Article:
ctDNA sequencing can efficiently detect KIT/PDGFRA mutations and predict outcomes in patients with tyrosine kinase inhibitor-resistant gastrointestinal stromal tumor treated with avapritinib.
ctDNA analysis helps monitor disease progression and personalize treatment for patients with gastrointestinal stromal tumor (GIST) as it can efficiently detect KIT/PDGFRA mutations and prognosticate outcomes in patients who are tyrosine kinase inhibitor (TKI)-resistant and treated with avapritinib (Ayvakit).1
Findings come from the phase 3 VOYAGER study (NCT03465722) which revealed that ctDNA-detected KIT ATP-binding pocket (ATP-BP) mutations negatively prognosticate avapritinib activity, making for a median progression-free survival (mPFS) of 1.9 vs 5.6 months for regorafenib (Stivarga).
For regorafenib, the mPFS remains consistent, regardless of the activation loop (A-loop) and ATP-BP mutations and was greater than mPFS with avapritinib in this population.
“There's emerging data from some prospective clinical trials from our retrospective series and laboratory data that KIT exon 13-mutated resistance GIST is most sensitive to sunitinib and relatively resistant to other TKIs. On the other hand, KIT exon 17-mutated resistant GIST seems to be much more sensitive to other TKIs, such as ripretinib and regorafenib than sunitinib. That's laying the groundwork of the possibility that perhaps we should be performing circulating tumor DNA and all of our resistant patients and treating them with the optimal therapy that gives them the best chance of response,” Jonathan C. Trent, MD, PhD, professor and associate director for Clinical Research at Sylvester Comprehensive Cancer Center, University of Miami Health System, Miami, Florida, told Targeted OncologyTM, in an interview.
The open-label, randomized, multicenter, phase 3 VOYAGER study enrolled a total of 476 with KIT/PDGFRA-mutant GIST who were previously treated with imatinib (Gleevec) and 1-2 TKIs. Patients were treated with either oral avapritinib 300 mg every day in continuous 28-day treatment cycles (n = 240) or regorafenib 160 mg daily for 21 days every 28 days, in a 3-weeks-on, 1-week-off fashion (n = 236).2
A total of 386 patients of the 476 with KIT/PDGFRA-mutant tumors underwent baseline ctDNA analysis with 196 receiving avapritinib and 190 receiving regorafenib.1 ctDNA was detected in 168 and 190 patients, respectively. Between treatment arms, KIT and PDGFRA mutations were detected in 75.1% and 5.4%, respectively. KIT resistance mutations were found in the A-loop (80.4%) and ATP-BP (40.8%), while 23.4% of patients had both. Among patients, an average of 2.6 KIT mutations were detected.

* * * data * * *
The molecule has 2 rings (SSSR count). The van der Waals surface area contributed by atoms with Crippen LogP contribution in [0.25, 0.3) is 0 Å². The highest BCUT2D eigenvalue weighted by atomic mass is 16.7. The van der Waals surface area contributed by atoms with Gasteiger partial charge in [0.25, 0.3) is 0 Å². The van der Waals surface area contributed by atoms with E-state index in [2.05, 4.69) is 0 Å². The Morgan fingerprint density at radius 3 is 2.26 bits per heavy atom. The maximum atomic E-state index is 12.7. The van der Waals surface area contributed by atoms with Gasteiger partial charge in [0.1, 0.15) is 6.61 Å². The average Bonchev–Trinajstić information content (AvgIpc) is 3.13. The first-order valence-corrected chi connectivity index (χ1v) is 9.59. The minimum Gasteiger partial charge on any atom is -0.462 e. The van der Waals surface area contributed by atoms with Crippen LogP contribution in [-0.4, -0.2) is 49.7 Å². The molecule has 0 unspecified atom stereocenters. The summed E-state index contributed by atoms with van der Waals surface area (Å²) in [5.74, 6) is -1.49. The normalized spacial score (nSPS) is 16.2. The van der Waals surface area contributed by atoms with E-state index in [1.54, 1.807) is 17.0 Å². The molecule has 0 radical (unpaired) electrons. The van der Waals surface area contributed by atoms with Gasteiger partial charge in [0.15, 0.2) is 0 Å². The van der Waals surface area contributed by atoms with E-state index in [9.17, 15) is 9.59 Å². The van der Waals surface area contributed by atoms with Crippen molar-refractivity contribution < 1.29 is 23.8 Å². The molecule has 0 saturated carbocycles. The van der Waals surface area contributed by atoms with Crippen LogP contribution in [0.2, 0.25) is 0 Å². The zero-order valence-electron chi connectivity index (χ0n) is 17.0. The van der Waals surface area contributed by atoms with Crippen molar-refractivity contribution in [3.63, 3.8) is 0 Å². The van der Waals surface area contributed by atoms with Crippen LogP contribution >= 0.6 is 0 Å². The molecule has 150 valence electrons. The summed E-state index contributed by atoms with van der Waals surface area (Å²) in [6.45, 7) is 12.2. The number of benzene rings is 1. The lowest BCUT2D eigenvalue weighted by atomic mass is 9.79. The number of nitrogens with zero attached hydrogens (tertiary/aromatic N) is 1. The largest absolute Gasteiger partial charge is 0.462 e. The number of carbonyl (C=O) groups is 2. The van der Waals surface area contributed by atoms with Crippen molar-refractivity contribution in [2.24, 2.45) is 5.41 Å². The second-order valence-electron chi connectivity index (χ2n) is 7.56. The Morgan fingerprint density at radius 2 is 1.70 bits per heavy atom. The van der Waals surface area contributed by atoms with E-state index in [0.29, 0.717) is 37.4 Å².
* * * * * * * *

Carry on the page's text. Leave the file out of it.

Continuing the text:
Data revealed that the determination of ctDNA among these patients with GIST in the third- or fourth-line setting following disease progression on imatinib and sunitinib (Suntent) allowed identification of 50 novel pathogenic KIT variants. This made up 28.0% of the total identified. Half of these variants were deletions, insertions, or indels affecting KIT exon 11, however, 14 KIT variants were missense substitutions affecting a wide range of exons.
The baseline ctDNA analysis from the VOYAGER trial also showed there to be a shift in resistance patterns after 2-3 lines of treatment with secondary KIT ATP-BP pocket mutation variants, particularly V654A, being enriched upon disease progression with avapritinib.
Notably, there was an arguably low level of complex heterogeneity as 82% of the patients displayed only 1-3 KIT variants. A greater spectrum of KIT pathogenic variants vs previous studies, including exons and codons previously not known to be affected, was also found in this ctDNA analysis. Additionally, these findings show that ctDNA assessment might predict TKI activity in patients with metastatic GIST in the third- and fourth-line setting.
Overall, ctDNA sequencing can reliably detect KIT/PDGFRA mutations and is linked with outcomes in patients with metastatic, TKI-resistant GIST who are treated with avapritinib. The continued exploration of ctDNA analysis to monitor disease progression and provide more personalized treatment for this patient population is warranted.